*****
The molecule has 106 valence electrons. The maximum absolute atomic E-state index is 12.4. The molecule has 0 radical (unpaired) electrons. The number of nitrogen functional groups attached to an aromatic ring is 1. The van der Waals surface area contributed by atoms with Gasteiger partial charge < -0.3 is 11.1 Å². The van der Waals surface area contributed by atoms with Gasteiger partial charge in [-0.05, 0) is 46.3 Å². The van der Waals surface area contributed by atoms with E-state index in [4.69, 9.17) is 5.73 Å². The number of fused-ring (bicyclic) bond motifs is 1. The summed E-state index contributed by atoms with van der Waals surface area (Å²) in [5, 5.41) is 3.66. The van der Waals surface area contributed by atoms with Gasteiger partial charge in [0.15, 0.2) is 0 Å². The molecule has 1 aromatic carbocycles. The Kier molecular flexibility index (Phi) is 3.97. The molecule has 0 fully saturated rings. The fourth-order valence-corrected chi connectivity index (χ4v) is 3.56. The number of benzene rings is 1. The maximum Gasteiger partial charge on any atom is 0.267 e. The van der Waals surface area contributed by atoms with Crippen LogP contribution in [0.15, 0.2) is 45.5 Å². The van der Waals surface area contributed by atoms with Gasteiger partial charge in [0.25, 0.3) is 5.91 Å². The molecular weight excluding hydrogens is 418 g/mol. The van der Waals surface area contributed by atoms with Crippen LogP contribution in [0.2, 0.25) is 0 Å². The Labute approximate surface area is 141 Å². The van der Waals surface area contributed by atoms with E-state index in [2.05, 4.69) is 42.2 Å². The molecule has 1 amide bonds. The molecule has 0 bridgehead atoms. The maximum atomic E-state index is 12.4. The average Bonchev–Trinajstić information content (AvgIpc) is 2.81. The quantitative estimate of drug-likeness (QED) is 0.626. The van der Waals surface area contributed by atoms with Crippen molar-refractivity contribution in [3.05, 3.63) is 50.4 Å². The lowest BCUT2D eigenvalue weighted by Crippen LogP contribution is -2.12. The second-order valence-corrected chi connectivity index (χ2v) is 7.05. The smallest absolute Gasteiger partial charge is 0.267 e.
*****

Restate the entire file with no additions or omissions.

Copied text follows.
The molecule has 106 valence electrons. The maximum absolute atomic E-state index is 12.4. The molecule has 0 radical (unpaired) electrons. The number of nitrogen functional groups attached to an aromatic ring is 1. The van der Waals surface area contributed by atoms with Gasteiger partial charge < -0.3 is 11.1 Å². The van der Waals surface area contributed by atoms with Gasteiger partial charge in [-0.05, 0) is 46.3 Å². The van der Waals surface area contributed by atoms with E-state index in [4.69, 9.17) is 5.73 Å². The number of fused-ring (bicyclic) bond motifs is 1. The summed E-state index contributed by atoms with van der Waals surface area (Å²) in [5, 5.41) is 3.66. The van der Waals surface area contributed by atoms with Gasteiger partial charge in [0.15, 0.2) is 0 Å². The molecule has 1 aromatic carbocycles. The Kier molecular flexibility index (Phi) is 3.97. The molecule has 0 fully saturated rings. The fourth-order valence-corrected chi connectivity index (χ4v) is 3.56. The number of benzene rings is 1. The maximum Gasteiger partial charge on any atom is 0.267 e. The van der Waals surface area contributed by atoms with Crippen LogP contribution in [0.15, 0.2) is 45.5 Å². The van der Waals surface area contributed by atoms with Gasteiger partial charge in [0.25, 0.3) is 5.91 Å². The molecular weight excluding hydrogens is 418 g/mol. The van der Waals surface area contributed by atoms with Crippen LogP contribution in [0.2, 0.25) is 0 Å². The Labute approximate surface area is 141 Å². The van der Waals surface area contributed by atoms with E-state index in [2.05, 4.69) is 42.2 Å². The molecule has 1 amide bonds. The molecule has 0 bridgehead atoms. The maximum atomic E-state index is 12.4. The average Bonchev–Trinajstić information content (AvgIpc) is 2.81. The quantitative estimate of drug-likeness (QED) is 0.626. The van der Waals surface area contributed by atoms with Crippen molar-refractivity contribution in [3.05, 3.63) is 50.4 Å². The lowest BCUT2D eigenvalue weighted by Crippen LogP contribution is -2.12. The second-order valence-corrected chi connectivity index (χ2v) is 7.05. The smallest absolute Gasteiger partial charge is 0.267 e.